function legacy(callback: (err: Error| null) => void): void { }; // error
 
// function with null return type
function hello(): (err: Error | null) => void {}; // error
 
// const with null type
const nullType: 'hello' | null = 'hello'; // error
 
// classes with publicly visible properties and methods
class PublicNulls {
  property: string | null; // error
  propertyFunc: (val: string | null) => void; // error
  legacyImplicitPublic(hello: string | null): void {} // error
  public legacyExplicitPublic(hello: string | null): void {} // error
}

The following patterns are NOT considered problems:

// wrapping an null-API
export function ok(hello: string): void {
  const innerCallback: (err: Error | null) => void = (e) => {}; // passes
  return innerCallback(null);
}
 
// classes where null APIs are used, but are private-only
class PrivateNulls {
  private pField: string | null; // passes
  private pFunc: (val: string | null) => void; // passes
  private legacyPrivate(hello: string | null): void { // passes
    this.pField = hello;
    this.pFunc(this.pField)
    this.pFunc('hello')
  }
}

@rushstack/no-null

(Deprecated) Prevent usage of JavaScript's null keyword.

Rule Details

This rule has been superseded by @rushstack/no-new-null, and is maintained to support code that has not migrated to the new rule yet. The @rushstack/no-null rule prohibits null as a literal value, but allows it in type annotations. Comparisons with null are also allowed.

Examples

The following patterns are considered problems when @rushstack/no-null is enabled:

let x = null;  // error
 
f(null); // error
 
function g() {
    return null; // error
}

The following patterns are NOT considered problems:

let x: number | null = f(); // declaring types as possibly "null" is okay
 
if (x === null) {  // comparisons are okay
    x = 0;
}

@rushstack/no-untyped-underscore (Opt-in)

Prevent TypeScript code from accessing legacy JavaScript members whose name has an underscore prefix.

Rule Details

JavaScript does not provide a straightforward way to restrict access to object members, so API names commonly indicate a private member by using an underscore prefix (e.g. exampleObject._privateMember). For inexperienced developers who may be unfamiliar with this convention, in TypeScript we can mark the APIs as private or omit them from the typings. However, when migrating a large code base to TypeScript, it may be difficult to declare types for every legacy API. In this situation, the @rushstack/no-untyped-underscore rule can help.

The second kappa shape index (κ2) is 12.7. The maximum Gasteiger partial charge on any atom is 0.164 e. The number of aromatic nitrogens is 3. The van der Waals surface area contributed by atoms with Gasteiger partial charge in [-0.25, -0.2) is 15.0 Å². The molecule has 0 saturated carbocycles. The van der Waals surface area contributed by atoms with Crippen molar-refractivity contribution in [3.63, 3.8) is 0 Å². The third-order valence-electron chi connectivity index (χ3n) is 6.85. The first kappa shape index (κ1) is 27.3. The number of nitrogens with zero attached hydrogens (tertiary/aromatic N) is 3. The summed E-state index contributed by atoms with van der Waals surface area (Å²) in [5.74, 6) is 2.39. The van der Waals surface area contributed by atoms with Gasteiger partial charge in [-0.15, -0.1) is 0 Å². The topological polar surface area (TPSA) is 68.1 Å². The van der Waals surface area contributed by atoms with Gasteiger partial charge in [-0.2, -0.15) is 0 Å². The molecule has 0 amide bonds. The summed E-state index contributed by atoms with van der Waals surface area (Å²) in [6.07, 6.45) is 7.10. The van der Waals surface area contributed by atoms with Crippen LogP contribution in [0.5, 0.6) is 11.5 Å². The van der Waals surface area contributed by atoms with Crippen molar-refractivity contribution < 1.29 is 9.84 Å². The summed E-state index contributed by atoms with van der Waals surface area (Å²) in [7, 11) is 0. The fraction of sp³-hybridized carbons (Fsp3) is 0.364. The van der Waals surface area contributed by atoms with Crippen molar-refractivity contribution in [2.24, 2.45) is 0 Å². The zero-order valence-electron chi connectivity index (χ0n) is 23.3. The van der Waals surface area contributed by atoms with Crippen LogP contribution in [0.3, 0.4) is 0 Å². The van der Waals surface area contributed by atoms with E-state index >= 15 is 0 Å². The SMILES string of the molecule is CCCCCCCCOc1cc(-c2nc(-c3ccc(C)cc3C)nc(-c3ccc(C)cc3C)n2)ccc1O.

This rule detects expressions that access a member with an underscore prefix, EXCEPT in cases where:

  • The object is typed: specifically, exampleObject has a TypeScript type that declares _privateMember; OR
  • The object expression uses: the this or super keywords; OR
  • The object expression is a variable named that. (In older ES5 code, that was commonly used as an alias for this in unbound contexts.)

Examples

The following patterns are considered problems when @rushstack/no-untyped-underscore is enabled:

let x: any;
x._privateMember = 123;  // error, because x is untyped
 
let x: { [key: string]: number };
x._privateMember = 123;  // error, because _privateMember is not a declared member of x's type

The following patterns are NOT considered problems:

let x: { _privateMember: any };
x._privateMember = 123;  // okay, because _privateMember is declared by x's type
 
let x = { _privateMember: 0 };
x._privateMember = 123;  // okay, because _privateMember is part of the inferred type
 
enum E {
    _PrivateMember
}
let e: E._PrivateMember = E._PrivateMember; // okay, because _PrivateMember is declared by E

Links

@rushstack/eslint-plugin is part of the Rush Stack family of projects.

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npm i @rushstack/eslint-plugin

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Version

0.7.2

License

MIT

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Total Files

45

Homepage

rushstack.io